Earlier this week the Maryland Court of Appeals ruled that forest conservation plans can be legally challenged after being approved.
In a recent major ruling, the Maryland Court of Appeals held that forest conservation plans for development projects can be legally challenged after being approved. Advocates claim that the ruling that will help ensure developers follow state law when proposing to clear forested tracts for construction projects.
Background: A Forest Conservation Plan (FCP) is a document that outlines the specific strategies for retaining, protecting, and reforesting or afforesting areas on a site, pursuant to the 1991 Maryland Forest Conservation Act. In the recent case of Chesapeake Bay Foundation, Inc., et al. v. CREG Westport Developers I, LLC, et al, the Chesapeake Bay Foundation (CBF) sued, claiming that the approved FCP did not go far enough and that developers should be made to protect a greater portion of the contiguous forest and the specimen trees.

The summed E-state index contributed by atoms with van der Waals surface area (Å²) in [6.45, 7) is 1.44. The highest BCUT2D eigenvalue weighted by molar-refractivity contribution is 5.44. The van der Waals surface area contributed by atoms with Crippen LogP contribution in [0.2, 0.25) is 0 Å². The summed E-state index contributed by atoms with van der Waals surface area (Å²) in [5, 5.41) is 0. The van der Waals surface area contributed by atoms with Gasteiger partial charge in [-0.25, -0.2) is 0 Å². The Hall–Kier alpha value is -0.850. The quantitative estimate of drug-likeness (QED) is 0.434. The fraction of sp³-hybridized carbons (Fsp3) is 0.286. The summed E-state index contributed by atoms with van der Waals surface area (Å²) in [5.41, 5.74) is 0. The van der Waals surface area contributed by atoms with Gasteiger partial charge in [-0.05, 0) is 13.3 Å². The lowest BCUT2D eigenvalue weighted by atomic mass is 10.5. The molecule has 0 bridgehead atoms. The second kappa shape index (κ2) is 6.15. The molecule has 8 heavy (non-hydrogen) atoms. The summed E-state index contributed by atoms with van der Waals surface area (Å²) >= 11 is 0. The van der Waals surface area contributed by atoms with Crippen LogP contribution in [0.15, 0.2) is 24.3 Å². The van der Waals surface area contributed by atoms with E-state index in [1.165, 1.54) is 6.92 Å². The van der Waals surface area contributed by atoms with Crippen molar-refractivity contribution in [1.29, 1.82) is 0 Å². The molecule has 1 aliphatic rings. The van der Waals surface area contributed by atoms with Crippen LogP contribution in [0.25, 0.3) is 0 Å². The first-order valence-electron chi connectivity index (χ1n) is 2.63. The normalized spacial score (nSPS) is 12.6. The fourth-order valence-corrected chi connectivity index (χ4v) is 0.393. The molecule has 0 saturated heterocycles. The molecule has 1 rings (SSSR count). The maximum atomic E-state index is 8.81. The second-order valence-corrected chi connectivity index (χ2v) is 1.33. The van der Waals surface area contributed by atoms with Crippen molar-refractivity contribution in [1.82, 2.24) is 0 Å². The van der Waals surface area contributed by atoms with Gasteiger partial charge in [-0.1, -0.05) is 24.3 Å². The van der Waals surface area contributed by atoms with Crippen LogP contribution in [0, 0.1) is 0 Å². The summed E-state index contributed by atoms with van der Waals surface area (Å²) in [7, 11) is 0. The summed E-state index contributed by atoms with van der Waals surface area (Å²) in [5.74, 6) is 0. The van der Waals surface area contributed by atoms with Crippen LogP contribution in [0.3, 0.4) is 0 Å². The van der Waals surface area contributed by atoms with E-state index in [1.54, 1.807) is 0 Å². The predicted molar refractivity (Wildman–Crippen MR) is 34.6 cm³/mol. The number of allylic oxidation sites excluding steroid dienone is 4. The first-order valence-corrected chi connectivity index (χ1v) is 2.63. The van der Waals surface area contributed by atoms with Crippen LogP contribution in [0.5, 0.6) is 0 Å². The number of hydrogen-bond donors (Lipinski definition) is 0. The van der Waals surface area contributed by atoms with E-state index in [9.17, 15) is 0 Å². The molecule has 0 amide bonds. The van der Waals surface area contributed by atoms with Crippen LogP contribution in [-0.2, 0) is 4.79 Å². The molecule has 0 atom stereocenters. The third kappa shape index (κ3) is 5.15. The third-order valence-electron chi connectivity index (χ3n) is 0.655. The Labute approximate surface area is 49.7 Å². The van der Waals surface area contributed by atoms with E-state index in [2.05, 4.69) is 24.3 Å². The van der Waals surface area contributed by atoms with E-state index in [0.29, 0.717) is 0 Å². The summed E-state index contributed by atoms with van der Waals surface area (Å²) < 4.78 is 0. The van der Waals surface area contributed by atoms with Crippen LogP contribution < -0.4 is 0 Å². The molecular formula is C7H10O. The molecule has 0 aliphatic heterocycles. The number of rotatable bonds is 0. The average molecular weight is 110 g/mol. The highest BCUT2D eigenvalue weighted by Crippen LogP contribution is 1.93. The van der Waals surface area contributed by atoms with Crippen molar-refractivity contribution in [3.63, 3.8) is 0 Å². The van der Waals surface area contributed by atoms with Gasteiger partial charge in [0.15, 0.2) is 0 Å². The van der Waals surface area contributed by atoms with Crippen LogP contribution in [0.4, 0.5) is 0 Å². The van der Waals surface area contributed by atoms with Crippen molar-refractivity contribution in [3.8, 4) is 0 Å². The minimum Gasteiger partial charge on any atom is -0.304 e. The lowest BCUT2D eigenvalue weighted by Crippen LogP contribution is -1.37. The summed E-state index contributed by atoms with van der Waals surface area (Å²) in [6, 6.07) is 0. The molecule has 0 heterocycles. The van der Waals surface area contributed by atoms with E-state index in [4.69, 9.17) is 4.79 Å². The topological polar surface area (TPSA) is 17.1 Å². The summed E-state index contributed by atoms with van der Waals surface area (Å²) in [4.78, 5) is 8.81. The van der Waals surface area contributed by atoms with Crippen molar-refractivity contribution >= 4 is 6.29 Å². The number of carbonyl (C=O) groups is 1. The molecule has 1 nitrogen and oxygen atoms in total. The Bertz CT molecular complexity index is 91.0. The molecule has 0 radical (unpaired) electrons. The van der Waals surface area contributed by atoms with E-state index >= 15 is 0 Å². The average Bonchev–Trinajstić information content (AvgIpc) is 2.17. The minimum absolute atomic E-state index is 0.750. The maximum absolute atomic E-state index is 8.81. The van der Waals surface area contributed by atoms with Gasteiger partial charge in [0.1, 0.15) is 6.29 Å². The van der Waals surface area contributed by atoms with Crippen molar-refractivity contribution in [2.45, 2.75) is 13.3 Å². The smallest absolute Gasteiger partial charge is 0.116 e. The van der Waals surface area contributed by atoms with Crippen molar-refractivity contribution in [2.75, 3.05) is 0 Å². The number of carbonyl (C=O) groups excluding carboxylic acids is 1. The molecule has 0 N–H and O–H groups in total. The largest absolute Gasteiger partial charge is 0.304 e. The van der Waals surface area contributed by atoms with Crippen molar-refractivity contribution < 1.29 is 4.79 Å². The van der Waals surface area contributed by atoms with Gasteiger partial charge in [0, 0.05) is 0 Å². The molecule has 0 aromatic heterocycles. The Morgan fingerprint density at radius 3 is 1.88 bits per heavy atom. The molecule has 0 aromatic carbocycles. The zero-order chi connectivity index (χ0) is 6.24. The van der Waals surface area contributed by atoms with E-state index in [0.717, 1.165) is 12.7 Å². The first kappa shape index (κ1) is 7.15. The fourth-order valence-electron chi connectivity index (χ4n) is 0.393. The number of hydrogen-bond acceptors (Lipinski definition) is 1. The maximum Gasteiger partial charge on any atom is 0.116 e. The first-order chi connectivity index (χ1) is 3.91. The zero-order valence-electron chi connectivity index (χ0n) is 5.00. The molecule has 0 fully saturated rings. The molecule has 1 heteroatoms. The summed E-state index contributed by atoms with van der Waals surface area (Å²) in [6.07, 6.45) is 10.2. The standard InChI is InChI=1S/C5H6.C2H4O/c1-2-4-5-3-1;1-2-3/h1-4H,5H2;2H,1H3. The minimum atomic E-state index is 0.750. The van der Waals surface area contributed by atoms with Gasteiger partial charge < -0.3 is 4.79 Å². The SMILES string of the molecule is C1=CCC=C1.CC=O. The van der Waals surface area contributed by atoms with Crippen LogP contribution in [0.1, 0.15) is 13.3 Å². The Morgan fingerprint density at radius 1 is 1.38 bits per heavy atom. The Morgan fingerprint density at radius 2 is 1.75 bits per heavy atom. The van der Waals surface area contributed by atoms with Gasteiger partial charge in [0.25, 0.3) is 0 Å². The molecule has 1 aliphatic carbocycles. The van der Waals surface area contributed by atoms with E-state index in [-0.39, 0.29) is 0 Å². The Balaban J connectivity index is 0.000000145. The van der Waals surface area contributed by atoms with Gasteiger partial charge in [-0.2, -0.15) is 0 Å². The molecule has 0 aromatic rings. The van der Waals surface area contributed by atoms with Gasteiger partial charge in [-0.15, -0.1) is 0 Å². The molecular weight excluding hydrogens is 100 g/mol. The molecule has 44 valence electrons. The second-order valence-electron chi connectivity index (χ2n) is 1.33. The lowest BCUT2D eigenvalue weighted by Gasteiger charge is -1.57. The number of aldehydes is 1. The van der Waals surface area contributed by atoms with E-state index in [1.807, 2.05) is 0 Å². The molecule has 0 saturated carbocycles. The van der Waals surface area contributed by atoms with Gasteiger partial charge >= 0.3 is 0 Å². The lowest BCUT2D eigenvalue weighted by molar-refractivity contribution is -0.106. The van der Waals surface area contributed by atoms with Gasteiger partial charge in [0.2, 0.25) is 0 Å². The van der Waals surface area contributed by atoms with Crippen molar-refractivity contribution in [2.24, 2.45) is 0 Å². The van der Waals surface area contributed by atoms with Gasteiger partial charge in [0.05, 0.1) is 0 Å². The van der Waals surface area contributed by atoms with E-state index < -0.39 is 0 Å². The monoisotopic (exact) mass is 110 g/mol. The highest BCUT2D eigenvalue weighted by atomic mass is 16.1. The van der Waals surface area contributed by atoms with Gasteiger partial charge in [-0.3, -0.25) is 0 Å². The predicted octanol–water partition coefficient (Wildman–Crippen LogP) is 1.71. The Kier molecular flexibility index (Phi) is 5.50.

Key Findings: The ruling from the Maryland Court of Appeals opened the door for more challenges to FCPs. According to the CBF:
…the ruling establishes the importance of Maryland’s 1991 Forest Conservation Act and clarifies how questions related to it can be challenged in court. The Court of Appeals made clear in the ruling that forest protections must be followed in the same way as critical area and wetlands protections in Maryland. The opinion enables citizens, nonprofits, community organizations, and others with legal standing to challenge construction projects’ approved forest conservation plans even if a county or city is reviewing the overall project’s site plan.